Case finding under the NTP in India is a passive
process limited to chest symptomatics in the community who attend
government health institutions on their own for relief of symptoms.
It is, therefore, essential that the community is aware of the basic
facts about TB. This study was undertaken in 24 randomly selected
villages of Sri Perumbudur (Tq), Chengai Anna (Dist) Tamil Nadu
to assess the initial level of knowledge about TB and again after
providing health education on TB to evaluate its effectiveness after
2 years. Every fifth household starting from randomly chosen location
was visited by Medical Social Worker (MSW) and a total of 466 respondents
were interviewed. The head of the household or in his or her absence
any other responsible family member was interviewed to find out
the initial level of knowledge of TB using a pre-tested semi-structured
interview schedule. The community was then educated about the important
aspects of TB by means of pamphlets, film shows, exhibitions, role
plays and group discussions. After two years, in the same households,
433 (93%) respondents were interviewed using the same interview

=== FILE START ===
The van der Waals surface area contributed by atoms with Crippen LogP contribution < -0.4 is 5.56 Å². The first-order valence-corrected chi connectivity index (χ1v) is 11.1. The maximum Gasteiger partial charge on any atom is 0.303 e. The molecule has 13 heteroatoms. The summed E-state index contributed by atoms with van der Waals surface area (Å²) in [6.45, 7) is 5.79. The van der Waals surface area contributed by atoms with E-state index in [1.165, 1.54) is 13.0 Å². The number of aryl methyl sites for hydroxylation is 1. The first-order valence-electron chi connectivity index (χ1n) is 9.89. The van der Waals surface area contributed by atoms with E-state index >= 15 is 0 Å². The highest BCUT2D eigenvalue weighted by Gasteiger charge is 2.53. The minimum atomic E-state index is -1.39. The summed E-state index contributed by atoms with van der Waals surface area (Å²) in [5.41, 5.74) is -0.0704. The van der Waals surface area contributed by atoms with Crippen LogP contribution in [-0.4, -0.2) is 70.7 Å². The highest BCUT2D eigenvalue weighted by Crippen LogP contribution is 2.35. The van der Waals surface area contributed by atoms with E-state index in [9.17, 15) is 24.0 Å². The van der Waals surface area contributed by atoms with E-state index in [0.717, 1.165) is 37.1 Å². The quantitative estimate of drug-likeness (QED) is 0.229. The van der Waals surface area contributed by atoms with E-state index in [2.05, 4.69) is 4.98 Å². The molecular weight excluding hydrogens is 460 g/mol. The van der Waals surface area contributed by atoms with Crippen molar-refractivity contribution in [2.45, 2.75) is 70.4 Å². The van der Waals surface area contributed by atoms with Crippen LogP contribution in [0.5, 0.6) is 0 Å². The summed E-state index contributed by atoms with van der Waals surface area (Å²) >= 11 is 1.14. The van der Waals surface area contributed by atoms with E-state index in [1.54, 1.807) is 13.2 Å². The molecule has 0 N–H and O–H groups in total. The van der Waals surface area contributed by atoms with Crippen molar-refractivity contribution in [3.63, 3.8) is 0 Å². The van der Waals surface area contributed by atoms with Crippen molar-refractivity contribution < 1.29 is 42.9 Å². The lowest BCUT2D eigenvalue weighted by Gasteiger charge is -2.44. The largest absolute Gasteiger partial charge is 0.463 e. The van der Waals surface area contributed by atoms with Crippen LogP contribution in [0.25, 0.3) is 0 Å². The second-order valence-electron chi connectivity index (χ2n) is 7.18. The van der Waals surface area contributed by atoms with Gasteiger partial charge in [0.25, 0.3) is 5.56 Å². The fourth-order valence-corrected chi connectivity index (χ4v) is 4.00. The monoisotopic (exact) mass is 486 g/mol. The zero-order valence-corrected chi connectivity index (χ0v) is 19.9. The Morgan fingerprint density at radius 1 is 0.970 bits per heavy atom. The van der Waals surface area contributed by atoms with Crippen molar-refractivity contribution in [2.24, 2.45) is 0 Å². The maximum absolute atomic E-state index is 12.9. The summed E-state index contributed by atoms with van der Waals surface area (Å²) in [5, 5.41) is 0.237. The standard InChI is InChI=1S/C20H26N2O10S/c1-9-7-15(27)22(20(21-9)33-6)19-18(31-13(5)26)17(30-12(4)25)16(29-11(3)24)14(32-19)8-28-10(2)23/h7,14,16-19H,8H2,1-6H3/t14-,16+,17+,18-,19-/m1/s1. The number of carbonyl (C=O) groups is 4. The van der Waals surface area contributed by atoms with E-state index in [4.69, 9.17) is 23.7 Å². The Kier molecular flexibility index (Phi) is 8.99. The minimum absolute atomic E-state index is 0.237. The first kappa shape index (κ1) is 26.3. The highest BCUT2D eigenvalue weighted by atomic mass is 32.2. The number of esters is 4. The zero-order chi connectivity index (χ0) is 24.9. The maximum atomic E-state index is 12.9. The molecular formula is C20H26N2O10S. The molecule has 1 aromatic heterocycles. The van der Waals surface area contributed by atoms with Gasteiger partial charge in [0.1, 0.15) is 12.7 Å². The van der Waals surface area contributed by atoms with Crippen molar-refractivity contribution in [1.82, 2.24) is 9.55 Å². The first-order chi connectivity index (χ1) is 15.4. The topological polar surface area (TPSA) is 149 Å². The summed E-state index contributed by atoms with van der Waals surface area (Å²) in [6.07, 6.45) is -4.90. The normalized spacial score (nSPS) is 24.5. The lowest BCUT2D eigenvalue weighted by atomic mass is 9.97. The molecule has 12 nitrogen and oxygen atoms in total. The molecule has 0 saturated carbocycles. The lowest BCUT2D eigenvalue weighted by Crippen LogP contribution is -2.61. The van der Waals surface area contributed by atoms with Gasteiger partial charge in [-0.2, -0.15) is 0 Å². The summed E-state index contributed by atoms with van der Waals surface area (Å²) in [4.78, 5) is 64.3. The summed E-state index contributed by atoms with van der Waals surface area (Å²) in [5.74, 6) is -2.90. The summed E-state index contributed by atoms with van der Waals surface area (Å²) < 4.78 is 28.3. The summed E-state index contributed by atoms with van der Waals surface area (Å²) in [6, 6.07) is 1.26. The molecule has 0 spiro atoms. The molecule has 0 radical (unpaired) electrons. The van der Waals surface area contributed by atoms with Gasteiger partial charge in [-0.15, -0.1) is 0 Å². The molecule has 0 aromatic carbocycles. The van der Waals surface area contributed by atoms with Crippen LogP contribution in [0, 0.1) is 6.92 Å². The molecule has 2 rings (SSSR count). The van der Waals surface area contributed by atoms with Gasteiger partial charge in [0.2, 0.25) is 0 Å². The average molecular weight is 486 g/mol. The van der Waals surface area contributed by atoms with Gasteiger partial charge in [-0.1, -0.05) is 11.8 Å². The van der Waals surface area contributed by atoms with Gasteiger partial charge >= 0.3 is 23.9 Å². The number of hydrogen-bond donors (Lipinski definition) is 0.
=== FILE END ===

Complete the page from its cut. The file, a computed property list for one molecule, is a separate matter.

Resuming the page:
Two-thirds of the respondents were females and
half of them were in the age group of 25-45 years. As regards literacy
status, 53% were illiterates. There was an overall increase of knowledge
on various aspects of TB, ranging from 18-58%. In all, 45% respondents
initially and 91% after health education answered correctly that
both rich and poor are affected by TB, 38% initially were aware
that both adults and children are affected by TB and afterwards
93% were aware of these facts. Prior to health education, 37% knew
prevalence of TB is similar in urban and rural areas, this increased
to 95% after health education. Regarding knowledge that investigation
and treatment facilities are available free of cost at Govt. Health
Institutions 67% to begin with and almost all 98% afterwards responded
correctly. About the need of examining the close family members
of TB patients, 67% were initially aware and after health education,
it increased to 98%. Further 15% were aware of cough hygiene prior
to health education, which increased to 48% subsequently.
As regards the source of information on TB, 70%
mentioned verbal communication, i.e., through TB patients and others,
as the major source followed by pamphlets (21%), mass media (14%)
and others (15%).
It is necessary to consider the type of community
and the available resources while planning health education strategies.
For health education to be effective, and sustained, it should be
a continuous process.